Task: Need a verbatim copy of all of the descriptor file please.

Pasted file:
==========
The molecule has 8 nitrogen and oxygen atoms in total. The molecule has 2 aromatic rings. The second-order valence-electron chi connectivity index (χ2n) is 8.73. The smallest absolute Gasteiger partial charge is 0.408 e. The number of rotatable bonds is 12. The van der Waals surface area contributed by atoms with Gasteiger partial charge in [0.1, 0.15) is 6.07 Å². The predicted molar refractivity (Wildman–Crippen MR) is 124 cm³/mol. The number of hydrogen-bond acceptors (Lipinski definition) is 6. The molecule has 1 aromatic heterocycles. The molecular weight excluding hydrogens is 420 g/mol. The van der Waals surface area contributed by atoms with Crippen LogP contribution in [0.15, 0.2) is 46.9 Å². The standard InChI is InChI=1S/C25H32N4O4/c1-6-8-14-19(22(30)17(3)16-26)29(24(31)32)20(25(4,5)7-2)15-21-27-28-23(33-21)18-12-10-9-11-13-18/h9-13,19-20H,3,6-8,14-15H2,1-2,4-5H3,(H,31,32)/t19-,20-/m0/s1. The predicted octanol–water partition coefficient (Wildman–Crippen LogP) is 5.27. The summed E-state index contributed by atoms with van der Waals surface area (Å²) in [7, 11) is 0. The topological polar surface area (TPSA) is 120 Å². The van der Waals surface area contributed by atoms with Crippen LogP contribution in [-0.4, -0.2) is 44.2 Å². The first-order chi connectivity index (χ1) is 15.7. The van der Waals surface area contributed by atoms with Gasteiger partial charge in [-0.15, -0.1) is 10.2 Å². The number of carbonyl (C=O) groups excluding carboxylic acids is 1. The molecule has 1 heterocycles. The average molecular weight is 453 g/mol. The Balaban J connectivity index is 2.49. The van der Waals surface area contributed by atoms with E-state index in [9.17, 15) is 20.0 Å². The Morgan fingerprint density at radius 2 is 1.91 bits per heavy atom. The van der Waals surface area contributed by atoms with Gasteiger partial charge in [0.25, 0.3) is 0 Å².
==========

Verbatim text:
The molecule has 8 nitrogen and oxygen atoms in total. The molecule has 2 aromatic rings. The second-order valence-electron chi connectivity index (χ2n) is 8.73. The smallest absolute Gasteiger partial charge is 0.408 e. The number of rotatable bonds is 12. The van der Waals surface area contributed by atoms with Gasteiger partial charge in [0.1, 0.15) is 6.07 Å². The predicted molar refractivity (Wildman–Crippen MR) is 124 cm³/mol. The number of hydrogen-bond acceptors (Lipinski definition) is 6. The molecule has 1 aromatic heterocycles. The molecular weight excluding hydrogens is 420 g/mol. The van der Waals surface area contributed by atoms with Crippen LogP contribution in [0.15, 0.2) is 46.9 Å². The standard InChI is InChI=1S/C25H32N4O4/c1-6-8-14-19(22(30)17(3)16-26)29(24(31)32)20(25(4,5)7-2)15-21-27-28-23(33-21)18-12-10-9-11-13-18/h9-13,19-20H,3,6-8,14-15H2,1-2,4-5H3,(H,31,32)/t19-,20-/m0/s1. The predicted octanol–water partition coefficient (Wildman–Crippen LogP) is 5.27. The summed E-state index contributed by atoms with van der Waals surface area (Å²) in [7, 11) is 0. The topological polar surface area (TPSA) is 120 Å². The van der Waals surface area contributed by atoms with Crippen LogP contribution in [-0.4, -0.2) is 44.2 Å². The first-order chi connectivity index (χ1) is 15.7. The van der Waals surface area contributed by atoms with Gasteiger partial charge in [-0.15, -0.1) is 10.2 Å². The number of carbonyl (C=O) groups excluding carboxylic acids is 1. The molecule has 1 heterocycles. The average molecular weight is 453 g/mol. The Balaban J connectivity index is 2.49. The van der Waals surface area contributed by atoms with E-state index in [9.17, 15) is 20.0 Å². The Morgan fingerprint density at radius 2 is 1.91 bits per heavy atom. The van der Waals surface area contributed by atoms with Gasteiger partial charge in [0.25, 0.3) is 0 Å².